Rajat Sharma

Why Modi appealed for population control, polythene ban and water conservation

akb0806 Watching Prime Minister Narendra Modi speak for 92 minutes on Independence Day from the ramparts of Red Fort reaffirmed my earlier view that he knows how to touch the pulse of the people. Modi refrained from political rhetoric and spoke on public issues that touched the people at large.

It was his sixth speech as PM from the Red Fort. Modi gave a quick analysis of what his government did during its first five year term, and what it has done in the first seventy days of his second term. Modi connects directly with the common man, and leaves the impression of a leader who does what he promises, and promises what he intends to do.

The decision to scrap Article 370 in Kashmir was a courageous one. Abolishing Triple Talaq practice by law was not an easy task. These were decisions which had wider political ramifications, and which earlier governments had shunned because of the political risks involved. But Modi is a leader who does not bother about political fallout, particularly when the issues relate to the interests of the nation and society.

One has to admit that Modi has got tremendous support from all sections of countrymen over the issue of scrapping Article 370 in Kashmir. He also got the support from most of the Muslim women, who have now been freed from the Damocles’ sword of Triple Talaq. Modi succeeds because his intentions are well meaning and there is clarity of will (neeyat saaf, iraade nek).

The most important point to note is that Modi realizes that he cannot succeed without massive support and cooperation from the people. Whether it was Swachhata Abhiyan or Jan Dhan Yojana, these could not have been successful without public participartion.

On Independence Day, the PM spoke of three new issues – one, population control, two, ban on use of plastic and polythene, and three, water conservation. He spoke of his intention to make laws and seek popular support on these issues. I would like to add to his appeal and request all of you to contribute your mite in achieving these three objectives. It will ultimately benefit all of us.

Controlling population explosion should be our topmost priority. The population of UP alone is more than the population of 114 countries. In 1947, India’s population was 32 crore, today it is going to touch 132 crore. Since land, water and natural resources in India are limited, we must take up this issue on a war footing. Everybody knows what happened during Emergency, when Sanjay Gandhi resorted to forcible sterilization. It is a good omen that Muslim ulema have come forward and offered their support to Modi on this issue. Let us all, irrespective of religion, decide that we should have small nuclear families.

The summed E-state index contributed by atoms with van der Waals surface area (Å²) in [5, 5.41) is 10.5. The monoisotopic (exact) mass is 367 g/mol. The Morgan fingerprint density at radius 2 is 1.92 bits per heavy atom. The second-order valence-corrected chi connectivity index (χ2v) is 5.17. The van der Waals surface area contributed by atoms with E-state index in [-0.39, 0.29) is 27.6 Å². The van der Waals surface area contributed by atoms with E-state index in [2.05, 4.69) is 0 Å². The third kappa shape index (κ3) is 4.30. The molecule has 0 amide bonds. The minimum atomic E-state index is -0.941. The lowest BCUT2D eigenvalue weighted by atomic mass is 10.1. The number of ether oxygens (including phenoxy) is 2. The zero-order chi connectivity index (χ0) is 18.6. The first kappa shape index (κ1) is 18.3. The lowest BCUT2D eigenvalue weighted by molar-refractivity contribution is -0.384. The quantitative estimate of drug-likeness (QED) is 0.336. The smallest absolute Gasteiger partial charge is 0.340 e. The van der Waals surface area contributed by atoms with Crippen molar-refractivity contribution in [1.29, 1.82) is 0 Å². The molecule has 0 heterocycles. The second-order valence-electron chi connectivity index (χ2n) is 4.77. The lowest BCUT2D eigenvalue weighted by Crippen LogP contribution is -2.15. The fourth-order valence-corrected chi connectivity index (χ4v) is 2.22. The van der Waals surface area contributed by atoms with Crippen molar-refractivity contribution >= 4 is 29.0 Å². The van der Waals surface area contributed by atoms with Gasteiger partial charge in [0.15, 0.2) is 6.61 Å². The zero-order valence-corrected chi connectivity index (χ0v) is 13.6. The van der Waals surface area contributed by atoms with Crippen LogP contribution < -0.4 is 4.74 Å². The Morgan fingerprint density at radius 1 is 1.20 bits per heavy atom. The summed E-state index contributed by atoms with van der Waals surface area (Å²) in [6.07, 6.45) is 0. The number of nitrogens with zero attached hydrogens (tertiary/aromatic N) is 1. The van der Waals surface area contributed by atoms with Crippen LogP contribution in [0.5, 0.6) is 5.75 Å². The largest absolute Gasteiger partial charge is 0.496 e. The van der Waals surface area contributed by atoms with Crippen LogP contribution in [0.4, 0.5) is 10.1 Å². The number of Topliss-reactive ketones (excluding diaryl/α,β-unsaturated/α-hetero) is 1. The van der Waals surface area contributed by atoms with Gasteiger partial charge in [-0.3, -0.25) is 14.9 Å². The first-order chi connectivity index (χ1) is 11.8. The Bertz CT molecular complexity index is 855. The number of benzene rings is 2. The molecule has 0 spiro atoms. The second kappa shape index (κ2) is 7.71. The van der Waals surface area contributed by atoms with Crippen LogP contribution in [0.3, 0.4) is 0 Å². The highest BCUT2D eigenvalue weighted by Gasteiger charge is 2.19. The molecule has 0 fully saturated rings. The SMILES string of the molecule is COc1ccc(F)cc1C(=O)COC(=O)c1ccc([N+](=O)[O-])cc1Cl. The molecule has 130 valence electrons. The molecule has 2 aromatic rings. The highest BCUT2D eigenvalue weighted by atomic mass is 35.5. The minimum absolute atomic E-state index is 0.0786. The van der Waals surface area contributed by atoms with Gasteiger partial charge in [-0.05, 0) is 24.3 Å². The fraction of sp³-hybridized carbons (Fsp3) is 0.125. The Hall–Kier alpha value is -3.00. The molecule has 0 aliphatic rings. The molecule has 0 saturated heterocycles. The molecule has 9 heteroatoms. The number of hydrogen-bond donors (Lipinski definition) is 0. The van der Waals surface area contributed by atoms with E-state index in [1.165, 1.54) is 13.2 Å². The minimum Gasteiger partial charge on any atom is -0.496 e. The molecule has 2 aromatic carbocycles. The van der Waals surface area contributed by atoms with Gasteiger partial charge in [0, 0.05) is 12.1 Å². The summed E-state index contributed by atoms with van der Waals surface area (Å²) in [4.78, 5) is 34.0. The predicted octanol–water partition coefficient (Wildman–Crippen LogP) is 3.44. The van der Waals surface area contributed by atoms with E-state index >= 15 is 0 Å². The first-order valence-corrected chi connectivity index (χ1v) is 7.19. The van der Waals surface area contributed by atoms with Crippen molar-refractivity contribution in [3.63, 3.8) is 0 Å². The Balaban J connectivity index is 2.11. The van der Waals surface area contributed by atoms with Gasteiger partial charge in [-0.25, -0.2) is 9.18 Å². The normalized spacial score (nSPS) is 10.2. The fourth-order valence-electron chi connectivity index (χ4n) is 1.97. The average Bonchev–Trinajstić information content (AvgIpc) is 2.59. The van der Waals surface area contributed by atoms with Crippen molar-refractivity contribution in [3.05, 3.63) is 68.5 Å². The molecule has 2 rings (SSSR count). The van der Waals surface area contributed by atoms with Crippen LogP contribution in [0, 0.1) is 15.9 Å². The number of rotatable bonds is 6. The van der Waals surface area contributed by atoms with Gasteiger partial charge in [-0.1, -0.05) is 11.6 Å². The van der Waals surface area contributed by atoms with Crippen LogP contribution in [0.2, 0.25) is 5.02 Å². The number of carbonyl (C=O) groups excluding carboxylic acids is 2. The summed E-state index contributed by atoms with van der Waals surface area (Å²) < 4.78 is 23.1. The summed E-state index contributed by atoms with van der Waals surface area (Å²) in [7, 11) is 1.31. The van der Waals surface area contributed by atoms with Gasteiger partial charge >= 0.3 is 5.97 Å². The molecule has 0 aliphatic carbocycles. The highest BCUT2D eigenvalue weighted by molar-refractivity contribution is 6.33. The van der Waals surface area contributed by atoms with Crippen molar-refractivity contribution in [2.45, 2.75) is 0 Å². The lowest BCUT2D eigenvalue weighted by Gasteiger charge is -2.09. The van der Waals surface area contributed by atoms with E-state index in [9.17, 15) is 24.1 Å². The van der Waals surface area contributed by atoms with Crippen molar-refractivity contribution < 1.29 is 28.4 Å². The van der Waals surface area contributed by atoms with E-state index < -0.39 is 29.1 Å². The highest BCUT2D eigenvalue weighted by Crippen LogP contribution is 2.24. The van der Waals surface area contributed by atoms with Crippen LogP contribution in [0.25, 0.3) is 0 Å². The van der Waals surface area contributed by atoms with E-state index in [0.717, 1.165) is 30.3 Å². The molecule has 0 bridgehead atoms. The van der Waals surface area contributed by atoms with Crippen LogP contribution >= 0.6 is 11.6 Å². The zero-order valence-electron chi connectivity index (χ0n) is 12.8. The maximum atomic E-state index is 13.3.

The next issue concerns environment. Every day, 26,000 tonnes of plastic garbage is generated in India, out of which Delhi alone accounts for nearly seven tonnes. Polythene products are carcinogenic and they take a thousand years to decompose. Nearly one tonne of plastic garbage pollute our sea coast daily, endangering marine life. They are a threat to our environment both on land and water. All of us should vow to shun the use of polythene.

The third issue concerns water. Even after 72 years of independence, nearly 60 per cent of our people do not have access to clean drinking water. This in a country which gets the largest amount of rain water, but most of the flood water during the monsoon flow down to the seas and go waste. We should join hands to conserve every drop of water, because our ground water resources are depleting fast. Modi has created a separate Jal Shakti ministry which will oversee water conservation, recharging of ground water and work towards providing piped water to rural households by 2024.

Modi also spoke of ‘One Nation, One Election’. I wholeheartedly support his suggestion. For the last several years, he had been persuading political parties to agree to holding of parliamentary and all state assembly elections simultaneously.

In 1952, the first General Elections to both Lok Sabha and state assemblies were held simultaneously and this practice continued till 1967, when the era of coalition governments began and the Congress begun losing its monopoly over power. Presently, we find that there are state assembly elections almost at least twice a year and our Election Commission is busy holding assembly elections almost every year. This results in unnecessary electoral expenditure, policy paralysis in states due to enforcement of Model Code of Conduct, and populist promises made by political leaders to garner votes.

This poll cycle continues till the Lok Sabha elections, which take place every five years. These massive poll exercises result in heavy outgo from public exchequer. Many of the political parties are still not on the same page over this issue. Modi has now taken the issue to the people, so that voters themselves should pressurize their leaders to agree to the proposal of ‘One Nation, One Election’.

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